1153. Alterations in Genital Tract Soluble Mucosal Immune Mediators Associated with Cervical Dysplasia (CIN) May Facilitate HIV Acquisition
Session: Poster Abstract Session: Innate and Adaptive Immunity to Infections
Saturday, October 22, 2011
Room: Poster Hall B1
Background: The greatest need for HIV and STI prevention is in the developing world where women are disproportionately infected by HIV and HPV.  Epidemiological studies suggest that cervicovaginal HPV is associated with an increased risk of HIV aquisition. HPV may modulate the host immune environment to favor its persistence, possibly providing a biological link between HPV and HIV. We hypothesize that women with cervical dysplasia (CIN) will have an altered genital tract mucosal immune environment, which could facilitate HIV infection.

Methods: We conducted a pilot study comparing soluble immune mediators and endogenous antimicrobial activity in genital tract secretions collected by cervicovaginal lavage (CVL) in a cohort of HIV-negative women with CIN-1 (n=12), CIN-3 (n=37), or PAP negative controls (n=57).  CVL were clarified by centrifugation and supernatants evaluated for concentrations of cytokines, chemokines, antimicrobial peptides and total protein and endogenous anti-E. coli activity, a potential biomarker of intact mucosal host defense.  Only CIN with the most important high-risk (HR) HPV types (16, 18, 31, 45, and/or 52) were chosen for study.  HPV typing was performed by PCR on cell pellets using MY09/MY11 primers.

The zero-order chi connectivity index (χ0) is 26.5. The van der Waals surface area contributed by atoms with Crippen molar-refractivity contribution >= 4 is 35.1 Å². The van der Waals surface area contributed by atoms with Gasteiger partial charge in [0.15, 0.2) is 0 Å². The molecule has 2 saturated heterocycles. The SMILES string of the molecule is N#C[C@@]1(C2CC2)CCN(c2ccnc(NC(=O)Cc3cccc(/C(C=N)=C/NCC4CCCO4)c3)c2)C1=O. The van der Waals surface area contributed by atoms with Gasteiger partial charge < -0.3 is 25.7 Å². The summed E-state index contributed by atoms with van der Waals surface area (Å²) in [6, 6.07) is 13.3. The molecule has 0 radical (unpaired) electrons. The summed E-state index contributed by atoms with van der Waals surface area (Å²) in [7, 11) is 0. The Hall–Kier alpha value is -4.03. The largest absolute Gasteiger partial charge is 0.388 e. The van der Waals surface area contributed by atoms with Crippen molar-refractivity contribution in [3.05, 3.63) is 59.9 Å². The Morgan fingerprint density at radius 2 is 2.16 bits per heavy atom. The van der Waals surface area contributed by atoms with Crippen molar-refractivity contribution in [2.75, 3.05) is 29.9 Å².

Results: Women with CIN-1 and CIN-3 displayed significantly higher levels of pro-inflammatory cytokines and chemokines including IL-1α, IL-1β, and IL-8 (p<0.01) compared to controls.  Women with CIN-3 also had higher levels of RANTES (p<0.01).  Conversely, women with CIN-1 and CIN-3 displayed significantly lower levels of anti-inflammatory mediators including IL-1 receptor antagonist and secretory leukocyte inhibitor (p<0.01) and lower levels of protective immune mediators such as human beta defensins 2 and 3 (p< 0.02). Women with CIN-3 also had the lowest endogenous anti-E. coli activity (p<0.02).

Conclusion: This first comprehensive study of mucosal immune mediators in the genital tract indicates that HR-HPV infected CIN is associated with an increase in inflammatory and loss in protective immune mediators. These changes are consistent with the mucosal environment described in women who seroconvert to HIV and suggest a mechanism whereby persistent HPV may contribute to an increased risk of HIV acquisition.

Subject Category: E. Innate and adaptive immunity to infections, including vaccine immunology

Mohak Mhatre, M.D.1, Thomas McAndrew1, Colleen Carpenter, BA1, Robert Burk, MD2, Mark Einstein, MD, MS1 and Betsy C. Herold, MD, FIDSA1, (1)Albert Einstein College of Medicine, Bronx, NY, (2)Pediatrics, Albert Einstein College of Medicine, Bronx, NY


M. Mhatre, None

T. McAndrew, None

C. Carpenter, None

R. Burk, None

M. Einstein, None

B. C. Herold, None

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